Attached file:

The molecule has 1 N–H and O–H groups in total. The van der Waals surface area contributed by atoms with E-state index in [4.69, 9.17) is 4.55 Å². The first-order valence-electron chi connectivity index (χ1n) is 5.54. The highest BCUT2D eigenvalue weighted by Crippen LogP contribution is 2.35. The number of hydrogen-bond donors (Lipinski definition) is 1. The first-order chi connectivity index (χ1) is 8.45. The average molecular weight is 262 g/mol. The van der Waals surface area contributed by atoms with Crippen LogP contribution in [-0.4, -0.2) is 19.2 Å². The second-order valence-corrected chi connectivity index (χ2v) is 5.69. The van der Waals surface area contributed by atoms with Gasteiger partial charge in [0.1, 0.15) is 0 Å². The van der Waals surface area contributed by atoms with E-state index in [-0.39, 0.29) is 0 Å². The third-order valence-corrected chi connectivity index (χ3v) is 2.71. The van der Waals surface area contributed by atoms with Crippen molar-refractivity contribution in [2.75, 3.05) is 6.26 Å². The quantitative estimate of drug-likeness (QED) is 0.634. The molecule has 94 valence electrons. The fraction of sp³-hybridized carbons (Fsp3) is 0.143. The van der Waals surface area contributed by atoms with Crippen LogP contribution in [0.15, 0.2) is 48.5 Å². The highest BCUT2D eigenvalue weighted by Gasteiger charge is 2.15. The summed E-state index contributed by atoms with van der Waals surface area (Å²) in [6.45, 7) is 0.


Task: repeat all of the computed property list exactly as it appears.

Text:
The molecule has 1 N–H and O–H groups in total. The van der Waals surface area contributed by atoms with E-state index in [4.69, 9.17) is 4.55 Å². The first-order valence-electron chi connectivity index (χ1n) is 5.54. The highest BCUT2D eigenvalue weighted by Crippen LogP contribution is 2.35. The number of hydrogen-bond donors (Lipinski definition) is 1. The first-order chi connectivity index (χ1) is 8.45. The average molecular weight is 262 g/mol. The van der Waals surface area contributed by atoms with Crippen LogP contribution in [-0.4, -0.2) is 19.2 Å². The second-order valence-corrected chi connectivity index (χ2v) is 5.69. The van der Waals surface area contributed by atoms with Gasteiger partial charge in [0.1, 0.15) is 0 Å². The van der Waals surface area contributed by atoms with E-state index in [-0.39, 0.29) is 0 Å². The third-order valence-corrected chi connectivity index (χ3v) is 2.71. The van der Waals surface area contributed by atoms with Crippen molar-refractivity contribution in [2.75, 3.05) is 6.26 Å². The quantitative estimate of drug-likeness (QED) is 0.634. The molecule has 94 valence electrons. The fraction of sp³-hybridized carbons (Fsp3) is 0.143. The van der Waals surface area contributed by atoms with Crippen LogP contribution in [0.15, 0.2) is 48.5 Å². The highest BCUT2D eigenvalue weighted by Gasteiger charge is 2.15. The summed E-state index contributed by atoms with van der Waals surface area (Å²) in [6.45, 7) is 0.